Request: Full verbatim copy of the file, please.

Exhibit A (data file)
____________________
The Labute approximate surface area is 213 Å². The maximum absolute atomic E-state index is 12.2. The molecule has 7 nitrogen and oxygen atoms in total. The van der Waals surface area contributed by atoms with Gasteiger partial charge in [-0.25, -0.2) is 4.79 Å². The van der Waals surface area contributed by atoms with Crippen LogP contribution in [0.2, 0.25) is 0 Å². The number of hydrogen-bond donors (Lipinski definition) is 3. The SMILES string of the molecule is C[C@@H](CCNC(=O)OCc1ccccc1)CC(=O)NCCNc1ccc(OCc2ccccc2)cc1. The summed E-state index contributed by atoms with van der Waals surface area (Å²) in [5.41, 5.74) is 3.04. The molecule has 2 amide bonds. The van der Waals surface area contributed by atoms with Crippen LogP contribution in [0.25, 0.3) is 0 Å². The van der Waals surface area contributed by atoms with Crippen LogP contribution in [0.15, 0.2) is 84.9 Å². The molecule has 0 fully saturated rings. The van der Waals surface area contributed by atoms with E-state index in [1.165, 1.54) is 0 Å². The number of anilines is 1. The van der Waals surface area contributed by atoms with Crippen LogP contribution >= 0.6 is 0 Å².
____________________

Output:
The Labute approximate surface area is 213 Å². The maximum absolute atomic E-state index is 12.2. The molecule has 7 nitrogen and oxygen atoms in total. The van der Waals surface area contributed by atoms with Gasteiger partial charge in [-0.25, -0.2) is 4.79 Å². The van der Waals surface area contributed by atoms with Crippen LogP contribution in [0.2, 0.25) is 0 Å². The number of hydrogen-bond donors (Lipinski definition) is 3. The SMILES string of the molecule is C[C@@H](CCNC(=O)OCc1ccccc1)CC(=O)NCCNc1ccc(OCc2ccccc2)cc1. The summed E-state index contributed by atoms with van der Waals surface area (Å²) in [5.41, 5.74) is 3.04. The molecule has 2 amide bonds. The van der Waals surface area contributed by atoms with Crippen LogP contribution in [0.25, 0.3) is 0 Å². The van der Waals surface area contributed by atoms with Crippen LogP contribution in [0.15, 0.2) is 84.9 Å². The molecule has 0 fully saturated rings. The van der Waals surface area contributed by atoms with E-state index in [1.165, 1.54) is 0 Å². The number of anilines is 1. The van der Waals surface area contributed by atoms with Crippen LogP contribution >= 0.6 is 0 Å².